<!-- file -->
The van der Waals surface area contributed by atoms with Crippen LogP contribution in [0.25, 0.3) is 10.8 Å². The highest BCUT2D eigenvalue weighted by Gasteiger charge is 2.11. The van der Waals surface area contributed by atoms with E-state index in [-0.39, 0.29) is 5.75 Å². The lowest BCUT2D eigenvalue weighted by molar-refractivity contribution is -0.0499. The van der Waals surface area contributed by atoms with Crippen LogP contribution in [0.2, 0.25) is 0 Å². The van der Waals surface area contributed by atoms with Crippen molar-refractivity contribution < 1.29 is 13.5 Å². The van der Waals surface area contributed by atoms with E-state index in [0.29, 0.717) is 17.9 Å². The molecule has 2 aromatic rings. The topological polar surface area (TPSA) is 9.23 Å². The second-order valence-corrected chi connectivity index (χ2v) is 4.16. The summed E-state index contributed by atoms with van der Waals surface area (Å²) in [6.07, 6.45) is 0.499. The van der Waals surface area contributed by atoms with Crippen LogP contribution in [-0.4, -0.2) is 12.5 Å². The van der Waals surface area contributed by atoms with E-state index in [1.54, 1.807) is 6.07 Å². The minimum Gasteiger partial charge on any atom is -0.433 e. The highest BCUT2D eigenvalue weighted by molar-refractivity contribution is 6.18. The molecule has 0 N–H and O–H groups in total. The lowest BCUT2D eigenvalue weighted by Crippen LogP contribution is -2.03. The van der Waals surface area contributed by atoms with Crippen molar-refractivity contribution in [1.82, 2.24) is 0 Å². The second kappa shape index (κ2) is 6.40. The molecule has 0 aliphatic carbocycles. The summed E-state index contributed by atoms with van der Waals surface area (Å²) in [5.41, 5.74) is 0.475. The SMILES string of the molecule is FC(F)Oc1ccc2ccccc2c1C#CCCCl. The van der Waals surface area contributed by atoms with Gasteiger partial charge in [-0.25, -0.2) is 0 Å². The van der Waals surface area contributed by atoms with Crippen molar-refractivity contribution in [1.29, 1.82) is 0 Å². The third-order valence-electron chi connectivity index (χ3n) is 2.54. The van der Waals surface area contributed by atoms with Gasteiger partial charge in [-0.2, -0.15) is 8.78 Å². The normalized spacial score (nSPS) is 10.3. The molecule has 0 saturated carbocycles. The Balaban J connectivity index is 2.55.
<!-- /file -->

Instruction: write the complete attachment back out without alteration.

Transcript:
The van der Waals surface area contributed by atoms with Crippen LogP contribution in [0.25, 0.3) is 10.8 Å². The highest BCUT2D eigenvalue weighted by Gasteiger charge is 2.11. The van der Waals surface area contributed by atoms with E-state index in [-0.39, 0.29) is 5.75 Å². The lowest BCUT2D eigenvalue weighted by molar-refractivity contribution is -0.0499. The van der Waals surface area contributed by atoms with Crippen LogP contribution in [0.2, 0.25) is 0 Å². The van der Waals surface area contributed by atoms with Crippen molar-refractivity contribution < 1.29 is 13.5 Å². The van der Waals surface area contributed by atoms with E-state index in [0.29, 0.717) is 17.9 Å². The molecule has 2 aromatic rings. The topological polar surface area (TPSA) is 9.23 Å². The second-order valence-corrected chi connectivity index (χ2v) is 4.16. The summed E-state index contributed by atoms with van der Waals surface area (Å²) in [6.07, 6.45) is 0.499. The van der Waals surface area contributed by atoms with Crippen LogP contribution in [-0.4, -0.2) is 12.5 Å². The van der Waals surface area contributed by atoms with E-state index in [1.54, 1.807) is 6.07 Å². The minimum Gasteiger partial charge on any atom is -0.433 e. The highest BCUT2D eigenvalue weighted by molar-refractivity contribution is 6.18. The molecule has 0 N–H and O–H groups in total. The lowest BCUT2D eigenvalue weighted by Crippen LogP contribution is -2.03. The van der Waals surface area contributed by atoms with Crippen molar-refractivity contribution in [1.82, 2.24) is 0 Å². The second kappa shape index (κ2) is 6.40. The molecule has 0 aliphatic carbocycles. The summed E-state index contributed by atoms with van der Waals surface area (Å²) in [5.41, 5.74) is 0.475. The SMILES string of the molecule is FC(F)Oc1ccc2ccccc2c1C#CCCCl. The van der Waals surface area contributed by atoms with Gasteiger partial charge in [-0.25, -0.2) is 0 Å². The van der Waals surface area contributed by atoms with Crippen molar-refractivity contribution in [1.29, 1.82) is 0 Å². The third-order valence-electron chi connectivity index (χ3n) is 2.54. The van der Waals surface area contributed by atoms with Gasteiger partial charge in [-0.2, -0.15) is 8.78 Å². The normalized spacial score (nSPS) is 10.3. The molecule has 0 saturated carbocycles. The Balaban J connectivity index is 2.55.